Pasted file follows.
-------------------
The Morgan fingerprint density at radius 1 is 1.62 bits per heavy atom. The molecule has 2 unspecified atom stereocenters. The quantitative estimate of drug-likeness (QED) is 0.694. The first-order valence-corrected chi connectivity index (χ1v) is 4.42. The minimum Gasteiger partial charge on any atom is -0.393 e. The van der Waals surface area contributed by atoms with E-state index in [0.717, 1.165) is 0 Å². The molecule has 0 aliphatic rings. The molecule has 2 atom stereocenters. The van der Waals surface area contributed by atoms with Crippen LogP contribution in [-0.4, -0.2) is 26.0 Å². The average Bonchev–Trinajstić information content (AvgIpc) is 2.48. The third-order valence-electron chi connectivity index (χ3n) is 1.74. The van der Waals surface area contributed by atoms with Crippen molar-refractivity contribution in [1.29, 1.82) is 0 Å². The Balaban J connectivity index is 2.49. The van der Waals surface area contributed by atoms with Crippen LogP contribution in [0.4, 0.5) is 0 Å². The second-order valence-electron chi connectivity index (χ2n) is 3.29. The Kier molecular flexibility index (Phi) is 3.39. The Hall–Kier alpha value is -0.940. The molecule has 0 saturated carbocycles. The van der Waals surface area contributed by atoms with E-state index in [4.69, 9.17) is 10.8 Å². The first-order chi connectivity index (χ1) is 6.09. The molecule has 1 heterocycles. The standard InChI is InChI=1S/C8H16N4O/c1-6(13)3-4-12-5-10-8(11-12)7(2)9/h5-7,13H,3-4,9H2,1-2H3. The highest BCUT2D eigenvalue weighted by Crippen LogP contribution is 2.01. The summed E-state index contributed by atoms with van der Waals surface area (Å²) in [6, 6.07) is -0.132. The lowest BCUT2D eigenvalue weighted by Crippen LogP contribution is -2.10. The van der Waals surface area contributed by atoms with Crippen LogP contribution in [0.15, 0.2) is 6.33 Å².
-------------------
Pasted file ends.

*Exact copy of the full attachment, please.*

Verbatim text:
The Morgan fingerprint density at radius 1 is 1.62 bits per heavy atom. The molecule has 2 unspecified atom stereocenters. The quantitative estimate of drug-likeness (QED) is 0.694. The first-order valence-corrected chi connectivity index (χ1v) is 4.42. The minimum Gasteiger partial charge on any atom is -0.393 e. The van der Waals surface area contributed by atoms with E-state index in [0.717, 1.165) is 0 Å². The molecule has 0 aliphatic rings. The molecule has 2 atom stereocenters. The van der Waals surface area contributed by atoms with Crippen LogP contribution in [-0.4, -0.2) is 26.0 Å². The average Bonchev–Trinajstić information content (AvgIpc) is 2.48. The third-order valence-electron chi connectivity index (χ3n) is 1.74. The van der Waals surface area contributed by atoms with Crippen molar-refractivity contribution in [1.29, 1.82) is 0 Å². The Balaban J connectivity index is 2.49. The van der Waals surface area contributed by atoms with Crippen LogP contribution in [0.4, 0.5) is 0 Å². The second-order valence-electron chi connectivity index (χ2n) is 3.29. The Kier molecular flexibility index (Phi) is 3.39. The Hall–Kier alpha value is -0.940. The molecule has 0 saturated carbocycles. The van der Waals surface area contributed by atoms with E-state index in [4.69, 9.17) is 10.8 Å². The first-order chi connectivity index (χ1) is 6.09. The molecule has 1 heterocycles. The standard InChI is InChI=1S/C8H16N4O/c1-6(13)3-4-12-5-10-8(11-12)7(2)9/h5-7,13H,3-4,9H2,1-2H3. The highest BCUT2D eigenvalue weighted by Crippen LogP contribution is 2.01. The summed E-state index contributed by atoms with van der Waals surface area (Å²) in [6, 6.07) is -0.132. The lowest BCUT2D eigenvalue weighted by Crippen LogP contribution is -2.10. The van der Waals surface area contributed by atoms with Crippen LogP contribution in [0.15, 0.2) is 6.33 Å².